When deciding when to retire you need to calculate how much money you require to live a comfortable retirement. You should also consider whether you are you ready to retire completely or could working part-time be an option? Remember, your retirement income will need to last for your entire life.
In recent years, working beyond retirement age has become more common with 1 million people now working past age 65.* This is, in part, down to the fact we are all living much longer lives, with latest estimates from the Office for National Statistics (ONS) putting men’s life expectancy at nearly 80 and women’s at over 82. ** So, if you were to retire at 55, and didn’t keep working, you could have about 25 years of retirement to fund.
Working out how much money you need to retire is different for everyone and comes down to individual circumstances and retirement plans. To be clear on whether you can afford to retire and when to retire, you should check your:
- Savings and investments
- Any workplace or personal pensions such as SIPPs (self-invested personal pensions)
- State Pension and Pension Credit entitlements
The Money Advice Service also offers this handy pension calculator to help you understand how much you could need in retirement.
Remember to locate any pensions you may have held with employers but have forgotten about. If you moved between jobs while working, there is a chance you may have a pension with more than one employer, which could provide a boost to your retirement income. If you think this may apply to you, the Pension Tracing Service is free and can help you trace a pension you’ve lost track of, even if you don’t have details of the provider.
If there is a shortfall in what you have saved and what you need to retire, you may decide to carry on working after you reach retirement age. In this situation, you'll no longer have to pay National Insurance. You can also delay drawing your state pension, which means it should go further when you do come to retire.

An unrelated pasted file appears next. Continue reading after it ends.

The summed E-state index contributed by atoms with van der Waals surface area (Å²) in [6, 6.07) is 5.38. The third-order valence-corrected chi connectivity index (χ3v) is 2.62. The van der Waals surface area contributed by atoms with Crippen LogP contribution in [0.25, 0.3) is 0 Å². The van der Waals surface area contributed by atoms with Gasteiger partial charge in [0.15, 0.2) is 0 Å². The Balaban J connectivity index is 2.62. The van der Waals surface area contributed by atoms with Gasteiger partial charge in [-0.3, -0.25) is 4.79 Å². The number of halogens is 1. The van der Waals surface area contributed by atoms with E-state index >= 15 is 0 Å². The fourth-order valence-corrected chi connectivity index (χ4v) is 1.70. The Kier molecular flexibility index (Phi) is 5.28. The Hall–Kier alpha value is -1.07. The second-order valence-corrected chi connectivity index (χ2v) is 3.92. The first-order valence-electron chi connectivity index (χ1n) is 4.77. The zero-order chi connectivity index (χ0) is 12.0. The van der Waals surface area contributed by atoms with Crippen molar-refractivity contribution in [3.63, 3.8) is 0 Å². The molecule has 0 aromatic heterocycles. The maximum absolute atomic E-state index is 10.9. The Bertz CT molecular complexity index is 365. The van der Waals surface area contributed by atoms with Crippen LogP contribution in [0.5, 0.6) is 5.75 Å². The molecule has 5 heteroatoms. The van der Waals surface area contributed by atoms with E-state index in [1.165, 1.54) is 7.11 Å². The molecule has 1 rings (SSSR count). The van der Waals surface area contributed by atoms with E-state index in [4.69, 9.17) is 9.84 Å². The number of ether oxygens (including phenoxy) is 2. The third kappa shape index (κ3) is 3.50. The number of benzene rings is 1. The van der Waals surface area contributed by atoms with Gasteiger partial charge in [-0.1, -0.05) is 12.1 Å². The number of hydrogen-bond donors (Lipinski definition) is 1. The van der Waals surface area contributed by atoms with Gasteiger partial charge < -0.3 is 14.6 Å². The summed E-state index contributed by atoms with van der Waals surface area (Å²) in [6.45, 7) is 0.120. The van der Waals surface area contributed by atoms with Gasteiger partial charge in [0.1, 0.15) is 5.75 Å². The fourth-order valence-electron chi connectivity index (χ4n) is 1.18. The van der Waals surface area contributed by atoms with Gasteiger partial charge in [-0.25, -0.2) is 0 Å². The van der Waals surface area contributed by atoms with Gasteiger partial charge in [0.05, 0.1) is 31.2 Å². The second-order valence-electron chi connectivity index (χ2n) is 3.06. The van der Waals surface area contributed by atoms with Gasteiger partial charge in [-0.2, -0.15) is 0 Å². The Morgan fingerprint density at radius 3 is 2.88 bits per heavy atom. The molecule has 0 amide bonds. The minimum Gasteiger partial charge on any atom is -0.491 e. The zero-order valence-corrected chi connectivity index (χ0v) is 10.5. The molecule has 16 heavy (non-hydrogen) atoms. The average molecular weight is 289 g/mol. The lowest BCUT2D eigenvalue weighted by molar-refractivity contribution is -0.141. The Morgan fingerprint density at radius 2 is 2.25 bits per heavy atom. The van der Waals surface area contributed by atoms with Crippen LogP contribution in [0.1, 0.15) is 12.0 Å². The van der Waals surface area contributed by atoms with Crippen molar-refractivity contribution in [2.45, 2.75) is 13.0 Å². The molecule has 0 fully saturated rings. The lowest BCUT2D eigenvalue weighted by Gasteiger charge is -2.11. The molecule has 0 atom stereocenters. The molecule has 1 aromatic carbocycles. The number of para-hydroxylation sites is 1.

As you draw closer to your retirement age, you should also get into a routine of checking your savings and investments, so you are clear on how your finances look and are in a position to make any changes to your retirement portfolio if needed. There is a wealth of options available for investing when approaching your retirement which takes into account the need for less risk while offering potentially stronger returns.
One such option is a stocks-and-shares ISA which offers a way of continuing to save for your retirement years. Like a Cash ISA, the stocks-and-shares ISA is tax-efficient and allows you to invest up to £15,000 for the 2014/2015 tax year. Be aware though that a five-year investment term is usually recommended for a stocks-and-shares ISA because of fluctuations in the stock market.
Video: Should I save into and ISA or a Pension?
Depending on how your money is invested, you may need to review your savings more than once a year to ensure you are still on track. And remember if you are unclear about your savings or investments or how you should be preparing for your retirement years, you can speak to an independent financial adviser.